However, unknown to Batman, the Teenage Mutant Ninja Turtles, Leonardo (voiced by Eric Bauza), Donatello (voiced by Baron Vaughn), Michelangelo (voiced by Kyle Mooney) and Raphael (voiced by Darren Criss), have come down all the way from New York, chasing Shredder, in the hope of finding out about his mysterious Gotham based partner, and to take down whatever he is building.
When the heroes in the half shell and the dark knight cross each, neither side trusts the other, but when they find out that Ra’s al Ghul (voiced by Cas Anvar) is Shredder’s partner, they’re forced to work together in an awkward alliance, where they are pushed to their limits, which includes taking down Batman’s rogues gallery of villains in Arkham Asylum.
As one would expect, the film has no dull moments as it fires on all cylinders, right from the first minute. The plot by screenwriter Marly Halpern-Graser incorporates the characters well-known nuances into an interesting story line. With the biggest broad change made for the animated film is that Batman and the Teenage Mutant Ninja Turtles exist in the same universe. This was a smart choice to streamline the story to keep things simple and get right into the action. And with both franchises having an appeal that extends well past the comic books this decision helps welcome in fans who are only familiar with the cartoons and films for Batman and TMNT.
I watched the TMNT 90s cartoon as a kid and got more into Batman when I was older. Honestly, I was worried the two worlds wouldn’t mix, but this film blended the two very nicely. I have to say I was pretty impressed. It didn’t tone down the violence too much to be kid friendly, but the addition of the turtles lightened the tone in many places. The writing also managed to mix subtle jokes, off-the-wall zaniness and serious drama, allowing the action to never feel stale or sluggish.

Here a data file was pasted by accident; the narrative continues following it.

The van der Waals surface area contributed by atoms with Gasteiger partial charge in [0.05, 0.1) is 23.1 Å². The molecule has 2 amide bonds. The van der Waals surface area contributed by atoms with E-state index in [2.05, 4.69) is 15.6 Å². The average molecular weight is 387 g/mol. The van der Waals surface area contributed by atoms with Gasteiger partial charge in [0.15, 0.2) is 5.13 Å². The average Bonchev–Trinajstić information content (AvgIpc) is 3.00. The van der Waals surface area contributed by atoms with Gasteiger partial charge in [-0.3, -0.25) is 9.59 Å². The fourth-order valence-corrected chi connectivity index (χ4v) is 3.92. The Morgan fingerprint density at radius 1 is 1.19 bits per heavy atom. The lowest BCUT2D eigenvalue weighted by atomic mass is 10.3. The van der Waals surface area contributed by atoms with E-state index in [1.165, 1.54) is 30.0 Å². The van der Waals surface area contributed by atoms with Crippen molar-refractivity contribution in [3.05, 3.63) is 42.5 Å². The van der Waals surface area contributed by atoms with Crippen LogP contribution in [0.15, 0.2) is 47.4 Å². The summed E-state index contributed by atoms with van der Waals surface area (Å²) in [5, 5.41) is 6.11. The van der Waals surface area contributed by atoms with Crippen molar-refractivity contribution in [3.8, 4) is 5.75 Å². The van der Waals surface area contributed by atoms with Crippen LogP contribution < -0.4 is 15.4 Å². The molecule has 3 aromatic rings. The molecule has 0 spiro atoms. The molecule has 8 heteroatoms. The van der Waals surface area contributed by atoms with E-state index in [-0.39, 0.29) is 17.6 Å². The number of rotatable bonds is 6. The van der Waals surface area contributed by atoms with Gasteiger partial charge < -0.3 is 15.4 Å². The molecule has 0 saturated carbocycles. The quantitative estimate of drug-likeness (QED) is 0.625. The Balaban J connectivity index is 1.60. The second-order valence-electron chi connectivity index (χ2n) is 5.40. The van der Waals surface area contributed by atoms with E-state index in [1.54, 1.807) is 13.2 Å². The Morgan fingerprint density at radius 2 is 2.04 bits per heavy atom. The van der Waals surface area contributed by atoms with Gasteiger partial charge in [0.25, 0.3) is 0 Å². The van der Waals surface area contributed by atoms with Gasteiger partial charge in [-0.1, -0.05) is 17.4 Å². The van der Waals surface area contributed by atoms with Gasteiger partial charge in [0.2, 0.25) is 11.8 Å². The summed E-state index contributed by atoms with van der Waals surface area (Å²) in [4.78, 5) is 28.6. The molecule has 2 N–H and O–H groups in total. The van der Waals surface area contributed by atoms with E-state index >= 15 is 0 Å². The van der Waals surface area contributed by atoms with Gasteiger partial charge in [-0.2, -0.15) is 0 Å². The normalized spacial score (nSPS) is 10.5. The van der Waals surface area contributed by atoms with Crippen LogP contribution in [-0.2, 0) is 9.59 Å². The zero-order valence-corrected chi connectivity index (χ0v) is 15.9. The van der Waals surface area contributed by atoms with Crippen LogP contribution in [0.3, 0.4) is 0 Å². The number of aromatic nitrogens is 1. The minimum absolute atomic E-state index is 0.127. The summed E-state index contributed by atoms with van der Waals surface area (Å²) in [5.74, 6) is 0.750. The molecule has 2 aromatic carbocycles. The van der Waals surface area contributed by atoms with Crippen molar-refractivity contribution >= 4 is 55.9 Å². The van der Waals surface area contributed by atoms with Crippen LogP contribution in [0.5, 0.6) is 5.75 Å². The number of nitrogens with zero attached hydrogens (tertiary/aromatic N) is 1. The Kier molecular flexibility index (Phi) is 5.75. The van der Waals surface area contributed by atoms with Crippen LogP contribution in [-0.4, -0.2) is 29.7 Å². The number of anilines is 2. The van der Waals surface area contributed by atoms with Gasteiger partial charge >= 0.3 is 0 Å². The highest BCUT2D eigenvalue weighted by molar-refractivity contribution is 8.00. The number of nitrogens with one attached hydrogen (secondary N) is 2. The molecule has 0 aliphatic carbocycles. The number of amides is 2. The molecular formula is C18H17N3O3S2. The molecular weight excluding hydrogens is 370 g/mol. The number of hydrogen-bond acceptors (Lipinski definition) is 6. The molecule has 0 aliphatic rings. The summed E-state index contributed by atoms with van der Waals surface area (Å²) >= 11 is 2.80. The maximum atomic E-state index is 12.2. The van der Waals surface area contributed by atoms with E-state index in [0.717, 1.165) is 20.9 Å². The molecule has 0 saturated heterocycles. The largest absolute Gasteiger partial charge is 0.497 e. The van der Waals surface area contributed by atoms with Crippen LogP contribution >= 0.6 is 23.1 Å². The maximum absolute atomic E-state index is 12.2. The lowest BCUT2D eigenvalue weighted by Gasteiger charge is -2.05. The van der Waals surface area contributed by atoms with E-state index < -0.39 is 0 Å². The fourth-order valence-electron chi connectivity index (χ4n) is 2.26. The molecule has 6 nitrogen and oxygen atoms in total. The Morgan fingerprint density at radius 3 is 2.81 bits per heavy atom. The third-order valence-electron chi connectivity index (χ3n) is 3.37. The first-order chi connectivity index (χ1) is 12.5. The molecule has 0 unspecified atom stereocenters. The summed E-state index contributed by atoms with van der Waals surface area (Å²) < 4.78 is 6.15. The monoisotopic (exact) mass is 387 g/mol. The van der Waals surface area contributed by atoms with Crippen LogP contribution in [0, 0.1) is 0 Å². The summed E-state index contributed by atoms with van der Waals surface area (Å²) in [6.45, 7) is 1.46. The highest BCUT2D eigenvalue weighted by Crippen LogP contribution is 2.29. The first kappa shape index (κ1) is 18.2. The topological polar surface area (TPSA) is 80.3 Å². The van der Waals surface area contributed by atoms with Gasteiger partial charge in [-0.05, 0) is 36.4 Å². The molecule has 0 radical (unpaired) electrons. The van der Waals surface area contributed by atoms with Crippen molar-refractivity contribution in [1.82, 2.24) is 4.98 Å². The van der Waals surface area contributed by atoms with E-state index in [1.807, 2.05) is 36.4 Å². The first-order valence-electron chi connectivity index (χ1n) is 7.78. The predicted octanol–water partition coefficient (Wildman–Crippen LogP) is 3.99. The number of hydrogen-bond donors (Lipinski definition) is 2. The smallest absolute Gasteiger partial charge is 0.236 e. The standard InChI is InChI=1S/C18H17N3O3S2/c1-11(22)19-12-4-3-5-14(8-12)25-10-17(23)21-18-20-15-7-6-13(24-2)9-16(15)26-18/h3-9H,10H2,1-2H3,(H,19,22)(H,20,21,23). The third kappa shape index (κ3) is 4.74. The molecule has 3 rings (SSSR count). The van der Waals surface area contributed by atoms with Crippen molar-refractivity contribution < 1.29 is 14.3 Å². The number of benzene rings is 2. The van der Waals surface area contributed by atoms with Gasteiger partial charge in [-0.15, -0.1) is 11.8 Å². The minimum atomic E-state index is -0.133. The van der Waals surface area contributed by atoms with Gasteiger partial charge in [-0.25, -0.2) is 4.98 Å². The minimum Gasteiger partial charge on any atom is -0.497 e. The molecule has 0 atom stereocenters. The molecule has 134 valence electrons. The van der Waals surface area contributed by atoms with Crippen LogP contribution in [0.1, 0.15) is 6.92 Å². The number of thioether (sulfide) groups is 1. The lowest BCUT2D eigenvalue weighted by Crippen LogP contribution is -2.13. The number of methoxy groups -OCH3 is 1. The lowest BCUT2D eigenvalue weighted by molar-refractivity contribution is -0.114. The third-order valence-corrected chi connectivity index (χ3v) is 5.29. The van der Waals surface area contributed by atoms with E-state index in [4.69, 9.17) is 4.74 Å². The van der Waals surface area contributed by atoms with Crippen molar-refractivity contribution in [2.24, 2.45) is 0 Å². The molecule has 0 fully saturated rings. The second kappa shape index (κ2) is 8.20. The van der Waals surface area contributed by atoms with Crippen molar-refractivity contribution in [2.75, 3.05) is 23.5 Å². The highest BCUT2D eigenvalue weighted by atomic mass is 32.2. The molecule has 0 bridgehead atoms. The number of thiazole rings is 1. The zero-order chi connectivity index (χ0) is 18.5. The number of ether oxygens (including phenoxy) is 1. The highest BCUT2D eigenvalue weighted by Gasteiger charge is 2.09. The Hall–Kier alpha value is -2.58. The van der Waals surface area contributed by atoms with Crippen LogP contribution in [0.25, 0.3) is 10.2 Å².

Meanwhile, there are plenty of sly in-jokes and surprising Easter eggs for even the most hardcore of fans. Like you get to see Barbara Gordon and Donatello geek out over science together, Michelangelo gets lectured by Alfred over his behavior, the hothead Raphael take on the arrogant Damian Wayne, the Battle Wagon squares up against the Batmobile, along with a whole lot more you never even knew you wanted.
And let’s not get started on the excellent black and white credits which are reminiscent of the style of the original TMNT books to the Superman mug that Batman drinks from all the way through to a Knightfall joke and the classic Bat cave which features some pretty cool nods for Bat-fans.
It’s also impossible to watch this flick and not be blown away by the character designs which manage to be iconic, cartoonish, and really, really cool. This film is a whole bunch of radical fun that showcases just how talented DC‘s animation department is, and why they’ve long been seen as one of the best around. If you love TMNT and the Bat-family then this will likely become a firm favorite, and even if not, you’ll almost certainly find something to enjoy in this rip-roaring romp.